In late 1971, Navy veteran Stephen Islas returned from Vietnam, but the war continued to rage in his head. “I came very close to committing suicide when I came home, I was that emotionally and mentally damaged,” Islas remembers. At his college campus in Los Angeles, a friend suggested he check out a meditation class. He was skeptical, but he found that before long “there were moments that started shifting, where I was happy. I would experience these glimpses of calmness.”
Forty-six years later, Islas says that he has never completely freed himself from his post-traumatic stress disorder, which was formally diagnosed in 2000 at the VA West Los Angeles Medical Center. But he’s convinced that meditation has saved his life.
Various forms of meditation are now routinely offered to veterans with PTSD. It’s also touted as a therapeutic tool to help anyone suffering from conditions and disorders including stress, anxiety, depression, addiction and chronic pain. More broadly, meditation has come into vogue as a way to enhance human performance, finding its way into classrooms, businesses, sports locker rooms and people’s smartphones through Internet apps like Headspace and Calm.
“Mindfulness” meditation, a type of meditation that focuses the mind on the present moment, is wildly popular. It has become a billion-dollar business, according to the market research firm IBISWorld.
For all its popularity, however, it’s still unclear exactly what mindfulness meditation does to the human brain, how it influences health and to what extent it helps people suffering from physical and mental challenges. Meditation has been practiced for thousands of years, but psychologists and neuroscientists have studied it for only a few decades.
Some studies suggest that meditation can help people relax, manage chronic stress and even reduce reliance on pain medication. Some of the most impressive studies to date involve a treatment called mindfulness-based cognitive therapy, which combines meditation with psychotherapy to help patients deal with thoughts that lead to depression. Randomized controlled trials have shown that the approach significantly reduces the risk of depression relapse in individuals who have previously had three or more major depressive episodes.
But many other studies on the effects of meditation have used only small numbers of subjects, lacked follow-up and generally been less scientifically rigorous than other medical studies — clinical trials for new drugs, for example. A 2017 article in PTSD Research Quarterly that assessed evidence on meditation as a treatment for PTSD summed up the overall state of affairs: “This line of research is in its relative infancy.”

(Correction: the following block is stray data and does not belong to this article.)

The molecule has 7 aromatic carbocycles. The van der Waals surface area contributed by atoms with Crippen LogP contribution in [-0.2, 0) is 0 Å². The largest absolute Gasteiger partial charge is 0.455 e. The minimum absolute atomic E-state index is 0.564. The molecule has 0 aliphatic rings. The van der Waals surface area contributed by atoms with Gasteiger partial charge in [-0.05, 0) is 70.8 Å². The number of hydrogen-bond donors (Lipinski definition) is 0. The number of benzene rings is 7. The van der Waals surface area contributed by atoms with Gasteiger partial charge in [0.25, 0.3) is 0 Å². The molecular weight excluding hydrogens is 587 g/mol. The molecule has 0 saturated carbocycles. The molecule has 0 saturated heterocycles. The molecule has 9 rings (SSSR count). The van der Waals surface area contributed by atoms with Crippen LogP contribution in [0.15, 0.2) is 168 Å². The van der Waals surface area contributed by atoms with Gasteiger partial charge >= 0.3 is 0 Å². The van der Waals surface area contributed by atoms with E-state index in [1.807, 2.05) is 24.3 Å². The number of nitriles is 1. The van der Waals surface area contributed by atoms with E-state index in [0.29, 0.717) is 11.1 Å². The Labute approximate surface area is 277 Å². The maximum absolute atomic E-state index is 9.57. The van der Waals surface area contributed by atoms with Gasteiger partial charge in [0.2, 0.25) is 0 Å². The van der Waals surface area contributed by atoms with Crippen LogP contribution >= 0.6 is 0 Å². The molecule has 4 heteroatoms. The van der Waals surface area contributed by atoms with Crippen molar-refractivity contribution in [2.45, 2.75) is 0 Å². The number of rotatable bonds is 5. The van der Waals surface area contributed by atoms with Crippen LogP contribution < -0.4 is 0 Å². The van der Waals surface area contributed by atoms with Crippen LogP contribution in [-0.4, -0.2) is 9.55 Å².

While questions about the clinical outcomes of meditation persist, other studies have focused on a more fundamental issue: Does meditation physically change the brain? It’s a tough question to answer, but as brain imaging techniques have advanced and meditation interventions have grown more popular, scientists have begun to take a systematic look at what’s going on.
Meditation that requires one to sit still and focus on the mere act of breathing can encourage mindfulness, says psychologist David Creswell, who directs the Health and Human Performance Laboratory at Carnegie Mellon University in Pittsburgh. But most people spend most or all of their day being anything but mindful. They skip from one thought to another. They daydream. They ruminate about the past, and they worry about the future. They self-analyze and self-criticize.
In a 2010 study, Harvard researchers asked 2,250 adults about their thoughts and actions at random moments throughout their day via an iPhone app. People’s minds wandered 47 percent of the time and mind wandering often triggered unhappiness, the scientists reported in Science.
“In contrast, the capacity to be mindful is associated with higher well-being in daily life,” Creswell wrote in the 2017 Annual Review of Psychology. He cites a 2003 study by researchers at the University of Rochester showing a correlation between mindfulness and a number of indicators of well-being.
When people who meditate say they are paying attention to the present moment, they may be focused on their breathing, but maybe also on an emotion that surfaces and then passes, a mental image, inner chatter or a sensation in the body. “Adopting an attitude of openness and acceptance toward one’s experience is critical” to becoming more mindful, Creswell says. The idea is to be view these moments with a detached and non-judgmental curiosity.
Creswell first became interested in mindfulness meditation when he took courses on psychology and Buddhism in high school. Later, in graduate school, he began studying meditation in connection with reducing stress and improving overall health.
“As a scientist, I’m never convinced. I’ve been trained to be skeptical,” Creswell says. “Nonetheless, I do think that there were a number of experiences I had while on meditation retreats that really struck me as very foundational.”